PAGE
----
Media Attention Misses the Heart of Mormonism

The plethora of articles I’ve been seeing on the web lately about Mormons are missing a very vital something.  They range from how Mormons try to keep the rules and stay cool, how we are leaving the church, our strangest beliefs, that Mormon doctrine is too complex for sound bites, or how the Book of Mormon is great Christian fan fiction.

These are all interesting ideas, but to me these articles are missing the essence of what makes being a Mormon so great. In an attempt to seem evenhanded, they never reach understanding. They never talk about what Mormonism means to the heart of the believer. They want to understand a religion from facts when religion exists in faith, feelings, and Spirit. It’s as much something you feel as something you think about.

Mormonism has changed and is changing my life. It brings me community, scripture, service, healing, and closeness to God.

I feel community in classes as in Sunday School last week when we talked about Nephi’s journey in the Book of Mormon, our own journeys in life, the hard things that can happen, the difficulty of knowing the way, and the different ways we can get inspiration from God. It seemed as if we all felt together a mutual understanding of and compassion for each other’s difficult paths.

The LDS Church also gives me scripture. Feeling some doubts about the Book of Mormon, I reread it last year. This year I am reading the Doctrine of Covenants (another book unique to Mormonism). I have come to feel a simple peace about these books no matter my questions. Spending time within their covers brings me to a place where I can work out my feelings with God.

One of the most important tenants of the Mormon faith is the worth of every soul. I grew up being taught the importance of people and watched my mother, particularly, in her ability to love and care about people no matter their social position or race. The LDS Church emphasizes the importance of caring for each other and offers countless opportunities to serve church members and the community. Caring about other people is at the heart of our faith.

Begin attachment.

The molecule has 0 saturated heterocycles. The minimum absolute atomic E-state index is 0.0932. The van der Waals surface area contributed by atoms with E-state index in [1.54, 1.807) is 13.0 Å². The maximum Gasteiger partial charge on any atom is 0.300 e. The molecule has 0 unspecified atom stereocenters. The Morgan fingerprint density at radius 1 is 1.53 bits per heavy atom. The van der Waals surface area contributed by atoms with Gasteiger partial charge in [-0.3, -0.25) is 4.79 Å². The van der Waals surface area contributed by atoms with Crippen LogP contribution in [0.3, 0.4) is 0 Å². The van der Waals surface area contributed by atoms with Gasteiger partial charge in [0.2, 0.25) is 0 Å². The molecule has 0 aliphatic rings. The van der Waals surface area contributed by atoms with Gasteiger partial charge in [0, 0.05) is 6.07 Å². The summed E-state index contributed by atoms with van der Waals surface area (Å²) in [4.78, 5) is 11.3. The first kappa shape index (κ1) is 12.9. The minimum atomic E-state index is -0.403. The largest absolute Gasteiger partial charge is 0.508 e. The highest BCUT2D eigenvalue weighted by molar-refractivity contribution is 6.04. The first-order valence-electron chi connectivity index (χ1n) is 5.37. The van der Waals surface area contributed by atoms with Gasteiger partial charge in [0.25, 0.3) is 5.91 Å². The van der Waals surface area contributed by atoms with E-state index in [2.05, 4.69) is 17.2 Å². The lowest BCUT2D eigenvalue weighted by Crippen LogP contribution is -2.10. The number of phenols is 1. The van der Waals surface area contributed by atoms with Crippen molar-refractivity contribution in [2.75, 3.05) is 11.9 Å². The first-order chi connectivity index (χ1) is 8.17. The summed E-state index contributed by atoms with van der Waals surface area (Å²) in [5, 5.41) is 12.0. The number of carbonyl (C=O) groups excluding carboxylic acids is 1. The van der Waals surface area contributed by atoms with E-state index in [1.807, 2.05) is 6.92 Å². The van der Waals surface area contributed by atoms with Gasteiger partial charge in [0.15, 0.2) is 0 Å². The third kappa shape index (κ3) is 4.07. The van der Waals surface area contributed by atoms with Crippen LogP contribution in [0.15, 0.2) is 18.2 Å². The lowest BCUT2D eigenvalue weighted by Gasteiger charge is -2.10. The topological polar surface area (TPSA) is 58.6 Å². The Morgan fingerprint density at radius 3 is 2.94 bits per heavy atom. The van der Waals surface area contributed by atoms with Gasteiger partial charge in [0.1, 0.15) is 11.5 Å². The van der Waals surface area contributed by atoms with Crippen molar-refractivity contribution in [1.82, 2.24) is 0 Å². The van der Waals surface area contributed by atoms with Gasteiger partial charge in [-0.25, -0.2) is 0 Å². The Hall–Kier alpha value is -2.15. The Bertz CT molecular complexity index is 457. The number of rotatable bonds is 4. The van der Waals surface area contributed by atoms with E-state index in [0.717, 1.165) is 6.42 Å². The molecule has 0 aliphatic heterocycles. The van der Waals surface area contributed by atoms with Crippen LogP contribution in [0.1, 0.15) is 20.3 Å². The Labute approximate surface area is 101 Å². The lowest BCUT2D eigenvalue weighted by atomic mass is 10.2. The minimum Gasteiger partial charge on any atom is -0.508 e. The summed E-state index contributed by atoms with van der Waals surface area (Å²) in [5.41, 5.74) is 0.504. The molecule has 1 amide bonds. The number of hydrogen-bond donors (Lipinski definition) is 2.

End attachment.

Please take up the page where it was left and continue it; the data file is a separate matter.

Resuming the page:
The Church of Jesus Christ of Latter-day Saints also brings me healing because it is a church of Christ. The Atonement, Christ’s suffering for our mistakes and pains, is God’s greatest gift. His power allows change. I am in awe at the changes that I have seen within myself in the last five years as I have continually turned to God and my Savior for help. The Atonement makes up for my imperfections, the Church’s imperfections, and for the things in life that seem irreconcilable. No hurt is too great for the Savior to heal.

Then there is my relationship with God, my Heavenly Father, which is the greatest thing in my life. It came through this faith. I feel so often his compelling strength and love. I can talk to him about anything and know he will understand. He hears my frustrations, knows my faults, and still loves me. I feel his patient, comforting guidance towards the direction that will bring me the most growth.

You don’t have to agree with us about what we believe. You don’t have to think we are Christian. You can find our practices odd or strange or have issues about our history. Please, though, understand how precious the LDS Church is to the heart of a believer.

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8 Responses to Media Attention Misses the Heart of Mormonism

  1. Natalie says:

    Spot on. One of my favorites of yours to date Abalyn.

  2. I_Come_In_Peace says:

    I enjoyed reading your piece.